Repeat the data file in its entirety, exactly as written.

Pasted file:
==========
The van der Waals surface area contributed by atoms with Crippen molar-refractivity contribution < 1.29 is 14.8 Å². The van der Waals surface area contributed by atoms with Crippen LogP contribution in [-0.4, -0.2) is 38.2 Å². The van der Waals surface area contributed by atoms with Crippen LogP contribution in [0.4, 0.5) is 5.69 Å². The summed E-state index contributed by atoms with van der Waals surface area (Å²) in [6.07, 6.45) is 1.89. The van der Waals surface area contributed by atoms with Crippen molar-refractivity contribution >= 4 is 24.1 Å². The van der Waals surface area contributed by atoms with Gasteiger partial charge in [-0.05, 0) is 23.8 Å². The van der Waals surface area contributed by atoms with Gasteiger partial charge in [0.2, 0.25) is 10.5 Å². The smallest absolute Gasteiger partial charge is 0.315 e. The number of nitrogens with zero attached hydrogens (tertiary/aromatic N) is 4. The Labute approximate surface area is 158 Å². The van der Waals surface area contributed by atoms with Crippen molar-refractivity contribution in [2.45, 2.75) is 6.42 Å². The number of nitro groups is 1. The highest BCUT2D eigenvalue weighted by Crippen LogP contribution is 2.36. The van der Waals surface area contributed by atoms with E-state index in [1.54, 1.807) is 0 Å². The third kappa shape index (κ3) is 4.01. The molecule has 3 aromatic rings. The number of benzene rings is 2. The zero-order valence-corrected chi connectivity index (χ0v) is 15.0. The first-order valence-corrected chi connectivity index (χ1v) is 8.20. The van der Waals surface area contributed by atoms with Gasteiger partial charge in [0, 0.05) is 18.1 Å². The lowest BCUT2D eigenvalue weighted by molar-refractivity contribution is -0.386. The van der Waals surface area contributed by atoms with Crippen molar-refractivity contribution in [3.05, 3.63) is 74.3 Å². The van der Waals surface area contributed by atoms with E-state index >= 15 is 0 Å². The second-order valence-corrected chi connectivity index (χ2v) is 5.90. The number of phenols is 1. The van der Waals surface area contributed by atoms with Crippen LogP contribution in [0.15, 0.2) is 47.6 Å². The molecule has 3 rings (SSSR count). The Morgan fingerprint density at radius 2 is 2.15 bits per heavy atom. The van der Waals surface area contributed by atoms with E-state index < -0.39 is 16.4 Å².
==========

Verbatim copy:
The van der Waals surface area contributed by atoms with Crippen molar-refractivity contribution < 1.29 is 14.8 Å². The van der Waals surface area contributed by atoms with Crippen LogP contribution in [-0.4, -0.2) is 38.2 Å². The van der Waals surface area contributed by atoms with Crippen LogP contribution in [0.4, 0.5) is 5.69 Å². The summed E-state index contributed by atoms with van der Waals surface area (Å²) in [6.07, 6.45) is 1.89. The van der Waals surface area contributed by atoms with Crippen molar-refractivity contribution >= 4 is 24.1 Å². The van der Waals surface area contributed by atoms with Gasteiger partial charge in [-0.05, 0) is 23.8 Å². The van der Waals surface area contributed by atoms with Gasteiger partial charge in [0.2, 0.25) is 10.5 Å². The smallest absolute Gasteiger partial charge is 0.315 e. The number of nitrogens with zero attached hydrogens (tertiary/aromatic N) is 4. The Labute approximate surface area is 158 Å². The van der Waals surface area contributed by atoms with Crippen molar-refractivity contribution in [2.45, 2.75) is 6.42 Å². The number of nitro groups is 1. The highest BCUT2D eigenvalue weighted by Crippen LogP contribution is 2.36. The van der Waals surface area contributed by atoms with E-state index in [1.54, 1.807) is 0 Å². The third kappa shape index (κ3) is 4.01. The molecule has 3 aromatic rings. The number of benzene rings is 2. The zero-order valence-corrected chi connectivity index (χ0v) is 15.0. The first-order valence-corrected chi connectivity index (χ1v) is 8.20. The van der Waals surface area contributed by atoms with Gasteiger partial charge in [0, 0.05) is 18.1 Å². The lowest BCUT2D eigenvalue weighted by molar-refractivity contribution is -0.386. The van der Waals surface area contributed by atoms with Crippen molar-refractivity contribution in [3.05, 3.63) is 74.3 Å². The van der Waals surface area contributed by atoms with E-state index >= 15 is 0 Å². The second-order valence-corrected chi connectivity index (χ2v) is 5.90. The number of phenols is 1. The van der Waals surface area contributed by atoms with Crippen LogP contribution in [0.15, 0.2) is 47.6 Å². The molecule has 3 rings (SSSR count). The Morgan fingerprint density at radius 2 is 2.15 bits per heavy atom. The van der Waals surface area contributed by atoms with E-state index < -0.39 is 16.4 Å².